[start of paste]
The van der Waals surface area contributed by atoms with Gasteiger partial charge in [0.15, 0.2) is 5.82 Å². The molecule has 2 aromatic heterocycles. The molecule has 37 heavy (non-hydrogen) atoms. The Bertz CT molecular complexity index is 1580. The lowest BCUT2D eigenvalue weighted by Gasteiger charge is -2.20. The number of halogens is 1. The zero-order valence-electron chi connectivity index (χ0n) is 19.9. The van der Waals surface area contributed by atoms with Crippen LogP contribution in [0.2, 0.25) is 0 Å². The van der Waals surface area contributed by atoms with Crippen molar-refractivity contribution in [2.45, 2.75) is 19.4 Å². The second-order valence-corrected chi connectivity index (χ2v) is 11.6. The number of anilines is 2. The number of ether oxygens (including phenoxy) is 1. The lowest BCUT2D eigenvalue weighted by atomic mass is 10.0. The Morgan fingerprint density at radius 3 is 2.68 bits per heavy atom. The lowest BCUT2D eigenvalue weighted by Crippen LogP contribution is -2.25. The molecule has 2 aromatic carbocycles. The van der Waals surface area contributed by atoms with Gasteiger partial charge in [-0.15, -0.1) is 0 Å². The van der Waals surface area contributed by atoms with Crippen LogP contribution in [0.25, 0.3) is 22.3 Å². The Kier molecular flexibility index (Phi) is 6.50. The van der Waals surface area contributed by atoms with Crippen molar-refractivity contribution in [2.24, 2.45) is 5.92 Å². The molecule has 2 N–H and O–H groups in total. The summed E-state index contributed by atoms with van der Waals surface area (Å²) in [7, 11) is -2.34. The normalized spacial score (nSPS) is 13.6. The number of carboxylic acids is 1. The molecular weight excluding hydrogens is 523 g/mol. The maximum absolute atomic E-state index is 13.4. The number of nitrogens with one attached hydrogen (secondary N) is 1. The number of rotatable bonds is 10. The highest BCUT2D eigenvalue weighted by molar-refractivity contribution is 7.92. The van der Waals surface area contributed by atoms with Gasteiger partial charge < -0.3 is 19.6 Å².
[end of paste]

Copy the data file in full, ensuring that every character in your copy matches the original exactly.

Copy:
The van der Waals surface area contributed by atoms with Gasteiger partial charge in [0.15, 0.2) is 5.82 Å². The molecule has 2 aromatic heterocycles. The molecule has 37 heavy (non-hydrogen) atoms. The Bertz CT molecular complexity index is 1580. The lowest BCUT2D eigenvalue weighted by Gasteiger charge is -2.20. The number of halogens is 1. The zero-order valence-electron chi connectivity index (χ0n) is 19.9. The van der Waals surface area contributed by atoms with Crippen LogP contribution in [0.2, 0.25) is 0 Å². The van der Waals surface area contributed by atoms with Crippen molar-refractivity contribution in [2.45, 2.75) is 19.4 Å². The second-order valence-corrected chi connectivity index (χ2v) is 11.6. The number of anilines is 2. The number of ether oxygens (including phenoxy) is 1. The lowest BCUT2D eigenvalue weighted by atomic mass is 10.0. The Morgan fingerprint density at radius 3 is 2.68 bits per heavy atom. The lowest BCUT2D eigenvalue weighted by Crippen LogP contribution is -2.25. The molecule has 2 aromatic carbocycles. The van der Waals surface area contributed by atoms with Gasteiger partial charge in [-0.15, -0.1) is 0 Å². The van der Waals surface area contributed by atoms with Crippen LogP contribution in [0.25, 0.3) is 22.3 Å². The Kier molecular flexibility index (Phi) is 6.50. The van der Waals surface area contributed by atoms with Crippen molar-refractivity contribution in [2.24, 2.45) is 5.92 Å². The molecule has 2 N–H and O–H groups in total. The summed E-state index contributed by atoms with van der Waals surface area (Å²) in [7, 11) is -2.34. The normalized spacial score (nSPS) is 13.6. The number of carboxylic acids is 1. The molecular weight excluding hydrogens is 523 g/mol. The maximum absolute atomic E-state index is 13.4. The number of nitrogens with one attached hydrogen (secondary N) is 1. The number of rotatable bonds is 10. The highest BCUT2D eigenvalue weighted by molar-refractivity contribution is 7.92. The van der Waals surface area contributed by atoms with Gasteiger partial charge < -0.3 is 19.6 Å².